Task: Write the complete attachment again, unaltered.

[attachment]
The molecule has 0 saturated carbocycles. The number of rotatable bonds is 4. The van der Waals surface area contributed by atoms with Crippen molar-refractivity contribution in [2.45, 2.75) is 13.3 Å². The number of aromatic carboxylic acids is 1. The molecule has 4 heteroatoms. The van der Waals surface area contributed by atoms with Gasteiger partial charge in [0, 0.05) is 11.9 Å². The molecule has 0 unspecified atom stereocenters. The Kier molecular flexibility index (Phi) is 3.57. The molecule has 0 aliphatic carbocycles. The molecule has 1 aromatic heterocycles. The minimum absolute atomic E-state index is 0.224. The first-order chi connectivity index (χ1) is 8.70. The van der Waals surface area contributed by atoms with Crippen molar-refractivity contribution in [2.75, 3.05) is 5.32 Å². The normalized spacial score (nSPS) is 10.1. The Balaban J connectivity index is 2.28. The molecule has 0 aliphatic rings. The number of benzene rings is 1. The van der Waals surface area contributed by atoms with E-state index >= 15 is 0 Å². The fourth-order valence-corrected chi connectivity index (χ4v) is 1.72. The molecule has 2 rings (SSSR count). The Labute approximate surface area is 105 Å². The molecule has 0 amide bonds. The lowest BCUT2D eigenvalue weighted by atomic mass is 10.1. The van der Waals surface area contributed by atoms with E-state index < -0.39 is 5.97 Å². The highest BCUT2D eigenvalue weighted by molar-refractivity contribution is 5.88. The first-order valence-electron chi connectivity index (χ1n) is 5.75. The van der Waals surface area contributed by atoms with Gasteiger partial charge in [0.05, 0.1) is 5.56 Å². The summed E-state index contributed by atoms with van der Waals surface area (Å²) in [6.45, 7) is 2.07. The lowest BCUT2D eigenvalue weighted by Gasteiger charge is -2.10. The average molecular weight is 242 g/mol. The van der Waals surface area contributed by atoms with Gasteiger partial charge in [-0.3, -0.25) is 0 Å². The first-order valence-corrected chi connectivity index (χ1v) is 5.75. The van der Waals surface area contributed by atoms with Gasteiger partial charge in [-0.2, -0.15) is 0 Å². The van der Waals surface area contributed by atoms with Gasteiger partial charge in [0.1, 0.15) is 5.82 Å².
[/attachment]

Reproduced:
The molecule has 0 saturated carbocycles. The number of rotatable bonds is 4. The van der Waals surface area contributed by atoms with Crippen molar-refractivity contribution in [2.45, 2.75) is 13.3 Å². The number of aromatic carboxylic acids is 1. The molecule has 4 heteroatoms. The van der Waals surface area contributed by atoms with Gasteiger partial charge in [0, 0.05) is 11.9 Å². The molecule has 0 unspecified atom stereocenters. The Kier molecular flexibility index (Phi) is 3.57. The molecule has 0 aliphatic carbocycles. The molecule has 1 aromatic heterocycles. The minimum absolute atomic E-state index is 0.224. The first-order chi connectivity index (χ1) is 8.70. The van der Waals surface area contributed by atoms with Crippen molar-refractivity contribution in [2.75, 3.05) is 5.32 Å². The normalized spacial score (nSPS) is 10.1. The Balaban J connectivity index is 2.28. The molecule has 0 aliphatic rings. The number of benzene rings is 1. The van der Waals surface area contributed by atoms with E-state index >= 15 is 0 Å². The fourth-order valence-corrected chi connectivity index (χ4v) is 1.72. The molecule has 2 rings (SSSR count). The Labute approximate surface area is 105 Å². The molecule has 0 amide bonds. The lowest BCUT2D eigenvalue weighted by atomic mass is 10.1. The van der Waals surface area contributed by atoms with E-state index < -0.39 is 5.97 Å². The highest BCUT2D eigenvalue weighted by molar-refractivity contribution is 5.88. The first-order valence-electron chi connectivity index (χ1n) is 5.75. The van der Waals surface area contributed by atoms with Gasteiger partial charge in [0.05, 0.1) is 5.56 Å². The summed E-state index contributed by atoms with van der Waals surface area (Å²) in [6.45, 7) is 2.07. The lowest BCUT2D eigenvalue weighted by Gasteiger charge is -2.10. The average molecular weight is 242 g/mol. The van der Waals surface area contributed by atoms with Gasteiger partial charge in [-0.3, -0.25) is 0 Å². The first-order valence-corrected chi connectivity index (χ1v) is 5.75. The van der Waals surface area contributed by atoms with Gasteiger partial charge in [-0.2, -0.15) is 0 Å². The van der Waals surface area contributed by atoms with Gasteiger partial charge in [0.1, 0.15) is 5.82 Å².